Compartes Chocolate Opens Luxe LA Flagship

Chocolatier Jonathan Grahm tells us about making his chocolate dreams come true

Jonathan Grahm began working in the world of chocolate when he was 15 years old. Nine years later, he bought the Compartes Company and has overseen its expansion and rise in acclaim since. The original Compartes, in LA’s Brentwood, was a shop and kitchen that spanned about 1,500 square feet. Now, in addition to its Century City location, the brand has opened a flagship chocolate boutique and factory on La Brea. It’s here that Grahm’s vision for a chocolate haven has become a reality.

The luxuriously designed chocolate shop (complete with custom marble display cases) features a large glass wall that bisects the space, revealing the mesmerizing chocolate-making process. Customers watch as glistening melted chocolate gets formed into custom confections by skilled employees. Truffle fillings are carefully added by hand, and as each item sets, they are sprung from their molds, packaged, and shipped from the shop. We met with Grahm to discuss the new location and how he continues making chocolate dreams come true.

Can you tell us about how and why you chose this location?

I wanted to be more in central Los Angeles. Opening here on La Brea, in the middle of town, creates a destination that people can come from all over the city. I thought about how many people drive by here all day, every day, and how often I drive on La Brea. It puts us smack dab in the middle of LA.

Why was this the right time to make an investment in such a luxe retail and production space?

Compartes has been growing every year. We had outgrown our Brentwood facility—probably to the point that we were almost on top of each other. We’ve had this building for about two years before we opened. The stars aligned on getting this property. I designed the whole space, the chocolate store and the chocolate factory. Streamlining the production, that was another thing that was really important to me. Creating a factory where we start making the chocolate then package the chocolate and it goes right out to the shipping room. So it’s really a linear path.

How are you utilizing this larger space?

I did many sketches over time. I also came and tested it many times to see where the sunlight would be. I brought my whole staff here last Christmas to show them what I was dreaming about. We all sat here and talked about it. We did many practice runs with no equipment and no machinery. I got feedback from all of our staff about what’s going to be the most efficient and work the best.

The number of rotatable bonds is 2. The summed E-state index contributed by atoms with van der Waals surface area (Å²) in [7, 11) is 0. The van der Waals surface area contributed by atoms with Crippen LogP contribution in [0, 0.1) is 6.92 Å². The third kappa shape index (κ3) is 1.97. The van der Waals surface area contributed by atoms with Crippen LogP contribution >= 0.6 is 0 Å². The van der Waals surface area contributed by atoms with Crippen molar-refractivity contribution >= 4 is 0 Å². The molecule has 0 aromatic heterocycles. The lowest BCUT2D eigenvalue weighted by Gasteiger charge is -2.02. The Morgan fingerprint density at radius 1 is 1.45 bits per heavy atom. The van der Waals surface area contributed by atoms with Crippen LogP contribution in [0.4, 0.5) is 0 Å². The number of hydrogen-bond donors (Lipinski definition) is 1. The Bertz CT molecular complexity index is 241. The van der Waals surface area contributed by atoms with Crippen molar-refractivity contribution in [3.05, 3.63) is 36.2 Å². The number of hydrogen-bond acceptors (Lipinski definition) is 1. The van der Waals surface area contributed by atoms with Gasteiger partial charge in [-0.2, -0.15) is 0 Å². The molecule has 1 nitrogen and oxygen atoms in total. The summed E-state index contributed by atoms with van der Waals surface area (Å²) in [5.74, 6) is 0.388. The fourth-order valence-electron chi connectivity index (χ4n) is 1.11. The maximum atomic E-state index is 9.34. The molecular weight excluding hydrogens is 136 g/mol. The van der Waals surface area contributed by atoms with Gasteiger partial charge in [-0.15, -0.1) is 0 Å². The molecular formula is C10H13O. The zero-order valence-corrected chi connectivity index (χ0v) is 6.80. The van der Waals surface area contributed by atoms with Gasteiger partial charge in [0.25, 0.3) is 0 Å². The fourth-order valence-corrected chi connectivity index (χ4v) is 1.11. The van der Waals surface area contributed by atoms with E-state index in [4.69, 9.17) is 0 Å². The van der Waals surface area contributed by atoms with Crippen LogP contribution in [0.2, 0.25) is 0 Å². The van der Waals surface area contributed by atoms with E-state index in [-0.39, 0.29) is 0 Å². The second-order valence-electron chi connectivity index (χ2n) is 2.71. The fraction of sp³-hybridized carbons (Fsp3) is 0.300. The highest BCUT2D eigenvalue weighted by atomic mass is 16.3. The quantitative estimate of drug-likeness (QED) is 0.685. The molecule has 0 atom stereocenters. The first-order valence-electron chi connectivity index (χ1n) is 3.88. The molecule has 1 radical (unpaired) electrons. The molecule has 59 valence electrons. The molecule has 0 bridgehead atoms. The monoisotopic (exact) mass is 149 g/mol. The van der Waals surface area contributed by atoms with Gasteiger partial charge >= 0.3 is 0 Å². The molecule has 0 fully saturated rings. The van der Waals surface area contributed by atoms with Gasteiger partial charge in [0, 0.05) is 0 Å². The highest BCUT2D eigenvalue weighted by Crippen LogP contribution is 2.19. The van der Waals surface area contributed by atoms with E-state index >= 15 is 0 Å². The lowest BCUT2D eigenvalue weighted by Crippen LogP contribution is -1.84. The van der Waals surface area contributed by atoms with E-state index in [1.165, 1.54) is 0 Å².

Why did you want to allow the chocolate-making process to be so visible?

I wanted it to feel when you walk into the chocolate store that you’re walking into the chocolate factory. When you walk in, there’s a 60-foot glass wall making the space feel really large. We always say that the chocolate-making is the heartbeat of Compartes and that is something that we haven’t really been able to showcase before. It’s about the chocolate, the beautiful ingredients, the caramelized pecans, the doughnuts from Primo’s, the  birthday cake we get from local bakeries. When you walk in and you see them making a doughnut bar on the left, and on the right you can pick up a bar that was just made, it’s an incredible feeling.

What was your motivation in filling the space with marble and brass?

I really wanted to do this store in natural tones, so that the packaging would stand out. Then that blue marble that we have is incredible. I went to 40 or 50 different marble yards just to find it. I wanted to choose one material rather than go overboard, so the store is basically made of marble. Then there’s the white plaster—I wanted to showcase the marble and add texture. We did the black acid-wash on the floors, that mirrors the plaster. That also mirrors the acid-washed mirrors in the factory. I wanted the whole place to feel cohesive. I didn’t want to have a beautiful store and then just a plain factory. Using that beautiful blue marble in the chocolate factory was definitely a luxurious expense.

In addition to your truffles, dipped fruits and original line of chocolate bars, you have added a new line of chocolate—tell us about that. 

Along with the store opening, we’re launching our vegan organic wellness line of chocolate, and that’s been two years in the making. I actually started by just playing with cocoa butter and raw cacao on my stove at home. I was going back to the basics of chocolate-making and really starting from scratch in creating this line. The vibe I am going for with those is gourmet nostalgia. In doing this line… I didn’t want to necessarily be indulgent. I wanted it to be really good for you.

I saw what’s already available and found that a lot of them have their benefits, but they’re all separate. One might be vegan, one might be paleo, one might be organic. I wanted to create an all-encompassing line for all health concerns. For people who are allergic to soy, for people that don’t want sugar. Then I wanted to add benefits to them: plant-based collagen, reishi mushrooms, or peanut butter. There are four clean ingredients in the chocolate and that is it.

What’s been your big takeaway since opening the new store?

This is my 20th anniversary year in my journey of making chocolate. The fact that my business is growing and people are still coming to me and I’m still creative and able to do new things all the time is really exciting. It amazes me still that every year, I wonder what’s this Christmas going to be like and then it blows up bigger and bigger and bigger and bigger. I do what I love.

Images courtesy of Compartes